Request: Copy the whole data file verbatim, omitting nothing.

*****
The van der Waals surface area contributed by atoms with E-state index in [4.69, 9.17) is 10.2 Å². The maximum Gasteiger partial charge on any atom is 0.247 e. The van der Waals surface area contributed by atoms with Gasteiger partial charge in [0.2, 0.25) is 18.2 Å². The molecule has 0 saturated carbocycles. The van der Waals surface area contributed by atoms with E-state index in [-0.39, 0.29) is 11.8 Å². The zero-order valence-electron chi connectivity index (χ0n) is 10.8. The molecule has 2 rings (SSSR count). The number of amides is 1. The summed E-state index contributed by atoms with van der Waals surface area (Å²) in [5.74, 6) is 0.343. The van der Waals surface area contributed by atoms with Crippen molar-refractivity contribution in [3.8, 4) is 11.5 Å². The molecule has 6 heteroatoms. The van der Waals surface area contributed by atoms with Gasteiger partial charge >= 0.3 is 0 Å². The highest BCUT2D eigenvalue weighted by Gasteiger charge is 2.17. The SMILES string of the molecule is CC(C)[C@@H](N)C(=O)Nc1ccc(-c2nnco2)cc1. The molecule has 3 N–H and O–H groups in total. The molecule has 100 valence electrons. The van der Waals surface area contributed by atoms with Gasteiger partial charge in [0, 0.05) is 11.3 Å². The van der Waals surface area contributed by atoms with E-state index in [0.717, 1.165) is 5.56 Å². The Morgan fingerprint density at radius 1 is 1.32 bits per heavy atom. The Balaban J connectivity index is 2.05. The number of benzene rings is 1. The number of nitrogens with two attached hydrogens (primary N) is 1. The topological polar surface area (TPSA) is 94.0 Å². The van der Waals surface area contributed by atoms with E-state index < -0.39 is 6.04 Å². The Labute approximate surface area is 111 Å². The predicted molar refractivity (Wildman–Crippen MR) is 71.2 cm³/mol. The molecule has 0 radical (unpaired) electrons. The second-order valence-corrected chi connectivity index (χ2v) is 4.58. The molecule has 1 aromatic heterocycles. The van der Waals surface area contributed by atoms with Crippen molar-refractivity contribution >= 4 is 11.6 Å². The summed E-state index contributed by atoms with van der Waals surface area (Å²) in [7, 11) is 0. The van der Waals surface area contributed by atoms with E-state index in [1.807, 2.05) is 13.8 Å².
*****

The van der Waals surface area contributed by atoms with E-state index in [4.69, 9.17) is 10.2 Å². The maximum Gasteiger partial charge on any atom is 0.247 e. The van der Waals surface area contributed by atoms with Gasteiger partial charge in [0.2, 0.25) is 18.2 Å². The molecule has 0 saturated carbocycles. The van der Waals surface area contributed by atoms with E-state index in [-0.39, 0.29) is 11.8 Å². The zero-order valence-electron chi connectivity index (χ0n) is 10.8. The molecule has 2 rings (SSSR count). The number of amides is 1. The summed E-state index contributed by atoms with van der Waals surface area (Å²) in [5.74, 6) is 0.343. The van der Waals surface area contributed by atoms with Crippen molar-refractivity contribution in [3.8, 4) is 11.5 Å². The molecule has 6 heteroatoms. The van der Waals surface area contributed by atoms with Gasteiger partial charge >= 0.3 is 0 Å². The highest BCUT2D eigenvalue weighted by Gasteiger charge is 2.17. The SMILES string of the molecule is CC(C)[C@@H](N)C(=O)Nc1ccc(-c2nnco2)cc1. The molecule has 3 N–H and O–H groups in total. The molecule has 100 valence electrons. The van der Waals surface area contributed by atoms with Gasteiger partial charge in [0, 0.05) is 11.3 Å². The van der Waals surface area contributed by atoms with E-state index in [0.717, 1.165) is 5.56 Å². The Morgan fingerprint density at radius 1 is 1.32 bits per heavy atom. The Balaban J connectivity index is 2.05. The number of benzene rings is 1. The number of nitrogens with two attached hydrogens (primary N) is 1. The topological polar surface area (TPSA) is 94.0 Å². The van der Waals surface area contributed by atoms with E-state index < -0.39 is 6.04 Å². The Labute approximate surface area is 111 Å². The predicted molar refractivity (Wildman–Crippen MR) is 71.2 cm³/mol. The molecule has 0 radical (unpaired) electrons. The second-order valence-corrected chi connectivity index (χ2v) is 4.58. The molecule has 1 aromatic heterocycles. The van der Waals surface area contributed by atoms with Crippen molar-refractivity contribution >= 4 is 11.6 Å². The summed E-state index contributed by atoms with van der Waals surface area (Å²) in [7, 11) is 0. The van der Waals surface area contributed by atoms with E-state index in [1.807, 2.05) is 13.8 Å².